This week, New York magazine ran a nearly 6,000 word piece by Lyle Ashton Harris on columnist Ta-Nehisi Coates, the widely-praised writer for The Atlantic who has now been dubbed the voice of black America.
The piece is an absolutely uncritical look at Coates – an atheist militant who sees a racist infrastructure lurking behind every act in American life, and who admits freely that he felt nothing while watching 9/11 occur from a rooftop apartment while high: “he watched 9/11, slightly stoned, on the roof of his Brooklyn building, he recalls that he felt nothing at all.” America, after all, had it coming, as he wrote to his son later: “You must always remember, that the sociology, the history, the economics, the graphs, the charts, the regressions all land, with great violence, upon the body.”
Coates is, in other words, an areligious, far more intelligent Jeremiah Wright. This makes him the perfect antidote to the optimistic foolishness of Americans, New York believes, who bought into the notion that Barack Obama’s presidency would calm the racial waters. Coates has been praised by renowned racial healer Toni Morrison (“I want to see a cop shoot a white unarmed teenager in the back”) and called the next James Baldwin (“if you are born under the circumstances in which most black people in the West are born… it is perfectly true that you see that the destruction of the Christian Church as it is presently constituted may not only be desirable but necessary”).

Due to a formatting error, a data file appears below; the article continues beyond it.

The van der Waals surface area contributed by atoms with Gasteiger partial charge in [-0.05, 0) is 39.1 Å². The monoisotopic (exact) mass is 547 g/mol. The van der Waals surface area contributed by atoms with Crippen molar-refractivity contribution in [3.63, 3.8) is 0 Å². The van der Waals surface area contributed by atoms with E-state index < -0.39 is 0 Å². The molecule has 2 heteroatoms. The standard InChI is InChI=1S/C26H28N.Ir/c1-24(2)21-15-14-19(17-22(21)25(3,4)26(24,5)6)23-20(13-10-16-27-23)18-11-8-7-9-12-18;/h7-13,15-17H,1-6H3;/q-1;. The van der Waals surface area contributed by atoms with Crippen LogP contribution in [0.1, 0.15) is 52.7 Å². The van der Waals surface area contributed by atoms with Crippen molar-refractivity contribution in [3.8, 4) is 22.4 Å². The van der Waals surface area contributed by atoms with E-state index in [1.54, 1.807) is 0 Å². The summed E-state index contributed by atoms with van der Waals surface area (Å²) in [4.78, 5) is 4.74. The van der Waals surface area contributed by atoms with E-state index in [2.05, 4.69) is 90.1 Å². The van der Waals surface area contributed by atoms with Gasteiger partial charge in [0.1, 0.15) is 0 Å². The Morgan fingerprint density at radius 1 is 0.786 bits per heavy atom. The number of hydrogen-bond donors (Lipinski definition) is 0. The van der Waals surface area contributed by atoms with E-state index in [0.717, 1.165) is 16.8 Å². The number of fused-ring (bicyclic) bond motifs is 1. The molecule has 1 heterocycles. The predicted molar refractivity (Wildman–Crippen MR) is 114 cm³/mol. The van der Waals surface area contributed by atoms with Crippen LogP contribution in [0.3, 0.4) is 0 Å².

“Coates,” says Harris, “has often been a critic of the president from the left – of his instinct to submerge race in talk of class, of his moralizing to black audiences.” Harris says, “Against the optimism of the Obama ascendancy, Coates offered a bleaker view: that no postracial era was imminent, that white supremacy has been a condition of the United States since its inception and that it might always be.”
The media embrace of this nihilistic and counterfactual viewpoint demonstrates the media’s obsession with racism as a point of American conflict – a conflict that must be kept fresh, an open wound, so as to maximize the power of the government. Coates provides a convenient counter for the media with regard to Obama. Obama has polarized the country along racial lines for years, whether by suggesting Trayvon Martin was his fictional son, or by justifying rioting in Ferguson and Baltimore. But in order to paint Obama as a racial moderate, a contrast must be created: at least Obama isn’t Ta-Nehisi Coates! Thus, Coates has been praised by the media for keeping Obama honest; Obama has been praised for promoting optimism and not embracing pessimism.